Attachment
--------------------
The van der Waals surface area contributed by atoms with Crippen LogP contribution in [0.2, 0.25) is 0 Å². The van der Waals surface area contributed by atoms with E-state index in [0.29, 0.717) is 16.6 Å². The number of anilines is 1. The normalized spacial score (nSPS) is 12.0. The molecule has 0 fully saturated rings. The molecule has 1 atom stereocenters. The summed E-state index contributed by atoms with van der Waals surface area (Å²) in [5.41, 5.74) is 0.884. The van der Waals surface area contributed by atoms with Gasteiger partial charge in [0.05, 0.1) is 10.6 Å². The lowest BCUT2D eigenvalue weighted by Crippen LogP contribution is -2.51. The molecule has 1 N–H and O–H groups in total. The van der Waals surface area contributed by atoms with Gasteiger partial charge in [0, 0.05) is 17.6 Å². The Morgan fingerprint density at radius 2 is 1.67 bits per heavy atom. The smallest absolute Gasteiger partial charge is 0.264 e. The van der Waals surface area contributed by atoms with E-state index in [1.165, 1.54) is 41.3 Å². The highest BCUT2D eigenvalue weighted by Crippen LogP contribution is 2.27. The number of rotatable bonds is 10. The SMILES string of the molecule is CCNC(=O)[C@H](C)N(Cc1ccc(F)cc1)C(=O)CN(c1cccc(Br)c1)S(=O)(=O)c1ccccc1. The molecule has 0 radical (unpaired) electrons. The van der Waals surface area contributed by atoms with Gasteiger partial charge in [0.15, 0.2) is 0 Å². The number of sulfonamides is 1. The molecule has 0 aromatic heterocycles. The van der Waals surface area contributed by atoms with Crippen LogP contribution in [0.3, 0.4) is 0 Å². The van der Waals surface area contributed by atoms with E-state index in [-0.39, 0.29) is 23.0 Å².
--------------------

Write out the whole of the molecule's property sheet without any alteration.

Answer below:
The van der Waals surface area contributed by atoms with Crippen LogP contribution in [0.2, 0.25) is 0 Å². The van der Waals surface area contributed by atoms with E-state index in [0.29, 0.717) is 16.6 Å². The number of anilines is 1. The normalized spacial score (nSPS) is 12.0. The molecule has 0 fully saturated rings. The molecule has 1 atom stereocenters. The summed E-state index contributed by atoms with van der Waals surface area (Å²) in [5.41, 5.74) is 0.884. The van der Waals surface area contributed by atoms with Gasteiger partial charge in [0.05, 0.1) is 10.6 Å². The lowest BCUT2D eigenvalue weighted by Crippen LogP contribution is -2.51. The molecule has 1 N–H and O–H groups in total. The van der Waals surface area contributed by atoms with Gasteiger partial charge in [0, 0.05) is 17.6 Å². The Morgan fingerprint density at radius 2 is 1.67 bits per heavy atom. The smallest absolute Gasteiger partial charge is 0.264 e. The van der Waals surface area contributed by atoms with E-state index in [1.165, 1.54) is 41.3 Å². The highest BCUT2D eigenvalue weighted by Crippen LogP contribution is 2.27. The number of rotatable bonds is 10. The SMILES string of the molecule is CCNC(=O)[C@H](C)N(Cc1ccc(F)cc1)C(=O)CN(c1cccc(Br)c1)S(=O)(=O)c1ccccc1. The molecule has 0 radical (unpaired) electrons. The van der Waals surface area contributed by atoms with Gasteiger partial charge in [0.15, 0.2) is 0 Å². The number of sulfonamides is 1. The molecule has 0 aromatic heterocycles. The van der Waals surface area contributed by atoms with Crippen LogP contribution in [0.3, 0.4) is 0 Å². The van der Waals surface area contributed by atoms with E-state index in [-0.39, 0.29) is 23.0 Å².